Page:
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  • Bonnie Lee

Taking Inventory: Finding The Missing Link

Exploring the Old Structures of Los Angeles and Fruits & Vegetables seems to have nothing to do with the other. However, they have everything to do with each other!


Los Angeles used to be an agricultural city. There were soybean, pineapple, walnut farms, among others. Real estate became more profitable. As a result, people invested in properties rather than farming.



I find it incredible that the pineapple we taste today is more or less the same as someone who ate it in 1929. Only here for a brief moment in time, we are the real ghosts of the city. Houses and buildings last longer than each one of us. Many houses and mansions were owned by the wealthy. Later they became boarding houses, shelters, abandoned buildings. Others were destroyed by fire.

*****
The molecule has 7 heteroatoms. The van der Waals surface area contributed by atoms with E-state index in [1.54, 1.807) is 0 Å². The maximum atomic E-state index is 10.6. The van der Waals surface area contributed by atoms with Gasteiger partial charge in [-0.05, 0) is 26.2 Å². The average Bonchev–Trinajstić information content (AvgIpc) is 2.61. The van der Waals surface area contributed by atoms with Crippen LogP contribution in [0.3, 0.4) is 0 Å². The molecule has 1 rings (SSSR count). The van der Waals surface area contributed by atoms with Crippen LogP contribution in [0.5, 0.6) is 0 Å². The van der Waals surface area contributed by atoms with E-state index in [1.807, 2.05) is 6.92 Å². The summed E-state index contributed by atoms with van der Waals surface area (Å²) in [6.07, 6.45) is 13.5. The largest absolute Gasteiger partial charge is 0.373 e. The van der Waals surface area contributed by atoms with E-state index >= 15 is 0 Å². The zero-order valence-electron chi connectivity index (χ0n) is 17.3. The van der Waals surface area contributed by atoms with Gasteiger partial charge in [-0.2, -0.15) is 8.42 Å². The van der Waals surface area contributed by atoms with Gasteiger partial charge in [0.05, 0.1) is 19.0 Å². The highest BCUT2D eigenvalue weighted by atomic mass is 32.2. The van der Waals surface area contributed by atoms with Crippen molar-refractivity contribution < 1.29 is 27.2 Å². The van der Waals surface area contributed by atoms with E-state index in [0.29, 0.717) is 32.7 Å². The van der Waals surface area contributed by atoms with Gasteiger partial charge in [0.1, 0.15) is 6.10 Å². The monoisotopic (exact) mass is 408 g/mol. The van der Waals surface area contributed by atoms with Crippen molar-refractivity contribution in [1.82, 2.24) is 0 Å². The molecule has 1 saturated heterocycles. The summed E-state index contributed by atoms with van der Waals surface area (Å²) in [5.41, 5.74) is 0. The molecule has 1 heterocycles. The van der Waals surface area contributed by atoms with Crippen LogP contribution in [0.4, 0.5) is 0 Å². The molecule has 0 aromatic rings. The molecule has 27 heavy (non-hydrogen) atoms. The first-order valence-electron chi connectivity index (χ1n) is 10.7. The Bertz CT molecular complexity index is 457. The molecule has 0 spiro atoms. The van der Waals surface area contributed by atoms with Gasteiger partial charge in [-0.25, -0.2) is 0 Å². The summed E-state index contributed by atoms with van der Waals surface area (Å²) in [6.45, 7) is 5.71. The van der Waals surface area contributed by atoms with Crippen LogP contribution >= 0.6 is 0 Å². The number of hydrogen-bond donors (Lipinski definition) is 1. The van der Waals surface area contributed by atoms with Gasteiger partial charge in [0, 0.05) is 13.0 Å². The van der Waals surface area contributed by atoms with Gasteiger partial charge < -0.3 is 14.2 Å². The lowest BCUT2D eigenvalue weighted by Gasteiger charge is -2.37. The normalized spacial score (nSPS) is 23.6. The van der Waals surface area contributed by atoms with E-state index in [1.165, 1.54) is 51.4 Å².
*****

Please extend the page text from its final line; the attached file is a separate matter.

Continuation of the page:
I wished to have lived in some of these beautiful victorian houses. In retrospect, I did live and work in two historical places: Toll Hall at Scripps College; as an elementary school teacher in a building at the heart of Los Angeles.



Did old masters eat the fruits after they completed a still life? If what they created were considered works of art, at what point does food seize to be art? When is it ingested and become parts of the artist's body? When the food decays and no longer looks appealing to the eye? These are the weird thoughts that come into my mind during the wee hours of the night.


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